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Keeping Older Employees on the Job

Seeking to avert a brain drain, a city leads the way as an age-friendly employer

City Council Human Resources Policies And Initiatives Stoke-on-Trent, Staffordshire, England, United Kingdom

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Employees hand-paint crockery in Stoke-on-Trent, central England, Feb. 14, 2017. Already world renowned as the birthplace of England's pottery industry, Stoke-on-Trent is rapidly earning a reputation as a hotbed of economic growth and innovative approaches to promoting the employment of older workers.

Already world renowned as the birthplace of England's pottery industry (Wedgwood, Spode and others), Stoke-on-Trent is rapidly earning a reputation as a hotbed of economic growth and innovative approaches to promoting the employment of older workers.

A 2013 workforce report for the Stoke-on-Trent City Council revealed a net loss of employees age 50 and older due to retirement. At the same time, Stoke-on-Trent was working to become an age-friendly city. The two things combined drove the council's efforts to better accommodate the needs of older workers.

The commitment has been exemplified by the Stoke-on-Trent City Council's frontline participation in the European Union-funded WorkAge project, which aims to address a potential brain drain of older workers in the U.K as people move toward retirement. As part of the project, a study at Nottingham Trent University is pursuing strategies to help employers re-engage with their older employees.

"These people hold vital, irreplaceable skills and knowledge," says Maria Karanika-Murray, a psychologist at Nottingham Trent who's part of the research team. "A lot of organizations don't understand that they can save money without losing skills and knowledge, and that the key to engaging and retaining older workers is about adjusting to their needs."

The Details

Stoke-on-Trent has been at the forefront of promoting age-friendly human resources policies and initiatives so older workers, and others, can get the support they need to be productive, healthy employees who contribute to the community.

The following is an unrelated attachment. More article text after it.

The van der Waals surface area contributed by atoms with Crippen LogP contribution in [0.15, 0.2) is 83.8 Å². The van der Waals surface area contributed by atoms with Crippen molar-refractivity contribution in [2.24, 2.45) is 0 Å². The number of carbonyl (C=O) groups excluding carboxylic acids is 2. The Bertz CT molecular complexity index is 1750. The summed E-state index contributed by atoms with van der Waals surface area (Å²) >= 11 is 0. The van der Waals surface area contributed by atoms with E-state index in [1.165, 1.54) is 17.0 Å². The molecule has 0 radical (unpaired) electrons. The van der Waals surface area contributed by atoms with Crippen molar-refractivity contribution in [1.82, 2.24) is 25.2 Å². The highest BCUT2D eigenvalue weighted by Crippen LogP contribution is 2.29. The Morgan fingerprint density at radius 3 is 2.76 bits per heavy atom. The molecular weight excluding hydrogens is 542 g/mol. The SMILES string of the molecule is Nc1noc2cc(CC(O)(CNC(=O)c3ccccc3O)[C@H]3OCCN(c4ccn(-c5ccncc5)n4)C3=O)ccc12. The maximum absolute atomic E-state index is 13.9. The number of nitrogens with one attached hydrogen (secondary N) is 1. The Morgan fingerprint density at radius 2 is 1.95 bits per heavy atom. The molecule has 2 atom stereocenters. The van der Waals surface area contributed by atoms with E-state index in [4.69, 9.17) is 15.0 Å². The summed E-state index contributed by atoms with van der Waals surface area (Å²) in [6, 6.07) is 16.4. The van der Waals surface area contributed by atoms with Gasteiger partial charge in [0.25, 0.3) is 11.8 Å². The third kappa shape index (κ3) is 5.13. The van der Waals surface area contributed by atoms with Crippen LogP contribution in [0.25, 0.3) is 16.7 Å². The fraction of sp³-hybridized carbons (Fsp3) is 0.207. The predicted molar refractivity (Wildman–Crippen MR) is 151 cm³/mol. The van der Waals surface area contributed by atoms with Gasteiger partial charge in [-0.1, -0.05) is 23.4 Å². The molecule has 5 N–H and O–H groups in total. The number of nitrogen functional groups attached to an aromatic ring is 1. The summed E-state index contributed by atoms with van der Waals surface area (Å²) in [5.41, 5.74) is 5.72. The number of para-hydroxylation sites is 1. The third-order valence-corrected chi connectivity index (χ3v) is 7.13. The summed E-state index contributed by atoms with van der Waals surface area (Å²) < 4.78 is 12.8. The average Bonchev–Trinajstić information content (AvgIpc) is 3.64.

As an employer, Stoke-on-Trent City Council guarantees a job interview to all applicants with a disability who meet the essential requirements for a position. The council also offers an array of benefits to enhance the well-being, engagement and work ability of older employees, including:

  • Flexible work arrangements to help employees maintain work-life balance, especially those who need to provide care for their spouses or parents.

  • Free 24/7 help (through the "Carers Emergency Scheme") if an employee who is a caregiver has a personal emergency and needs someone to step-in and assist his or her care recipient.

  • Workplace training about topics including fall prevention and dementia awareness.

  • Lifestyle education for employees with health conditions such as diabetes or heart disease.

  • A free 20-week physical fitness program and free access to the City Council's sport and leisure centers.

The Costs

The WorkAge project is funded by a €1.1 million grant (approximately $1.6 million U.S.) from the European Union's Program for Employment and Social Solidarity. The Stoke-on-Trent City Council is a government body funded through local taxes.

The Results

The Stoke-on-Trent City Council won an AARP Best Employers International Award in 2014.

"We value older staff — and the experience, knowledge and skills they bring — as an integral part of our workforce," said Councillor Abi Brown, the deputy leader of the council. "As part of our vision of being a great working city, we work hard to ensure that we are leading the way as an age-friendly employer."


Published August 2015

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